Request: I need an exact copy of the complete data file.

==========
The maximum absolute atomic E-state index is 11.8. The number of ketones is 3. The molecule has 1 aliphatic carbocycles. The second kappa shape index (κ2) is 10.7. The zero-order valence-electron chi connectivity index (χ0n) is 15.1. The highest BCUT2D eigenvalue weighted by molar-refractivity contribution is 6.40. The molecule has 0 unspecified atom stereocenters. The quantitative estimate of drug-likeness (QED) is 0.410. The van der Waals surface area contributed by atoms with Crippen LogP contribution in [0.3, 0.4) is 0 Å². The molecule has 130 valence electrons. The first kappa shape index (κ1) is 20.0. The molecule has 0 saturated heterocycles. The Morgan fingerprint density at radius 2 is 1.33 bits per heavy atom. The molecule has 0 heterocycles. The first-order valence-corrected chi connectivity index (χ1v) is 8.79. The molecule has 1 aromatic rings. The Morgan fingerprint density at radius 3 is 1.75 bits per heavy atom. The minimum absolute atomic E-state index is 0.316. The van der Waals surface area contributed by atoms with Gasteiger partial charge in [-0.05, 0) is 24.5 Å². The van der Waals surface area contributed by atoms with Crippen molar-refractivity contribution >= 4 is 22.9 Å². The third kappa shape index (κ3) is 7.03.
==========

The maximum absolute atomic E-state index is 11.8. The number of ketones is 3. The molecule has 1 aliphatic carbocycles. The second kappa shape index (κ2) is 10.7. The zero-order valence-electron chi connectivity index (χ0n) is 15.1. The highest BCUT2D eigenvalue weighted by molar-refractivity contribution is 6.40. The molecule has 0 unspecified atom stereocenters. The quantitative estimate of drug-likeness (QED) is 0.410. The van der Waals surface area contributed by atoms with Crippen LogP contribution in [0.3, 0.4) is 0 Å². The molecule has 130 valence electrons. The first kappa shape index (κ1) is 20.0. The molecule has 0 saturated heterocycles. The Morgan fingerprint density at radius 2 is 1.33 bits per heavy atom. The molecule has 0 heterocycles. The first-order valence-corrected chi connectivity index (χ1v) is 8.79. The molecule has 1 aromatic rings. The Morgan fingerprint density at radius 3 is 1.75 bits per heavy atom. The minimum absolute atomic E-state index is 0.316. The van der Waals surface area contributed by atoms with Gasteiger partial charge in [-0.05, 0) is 24.5 Å². The van der Waals surface area contributed by atoms with Crippen molar-refractivity contribution >= 4 is 22.9 Å². The third kappa shape index (κ3) is 7.03.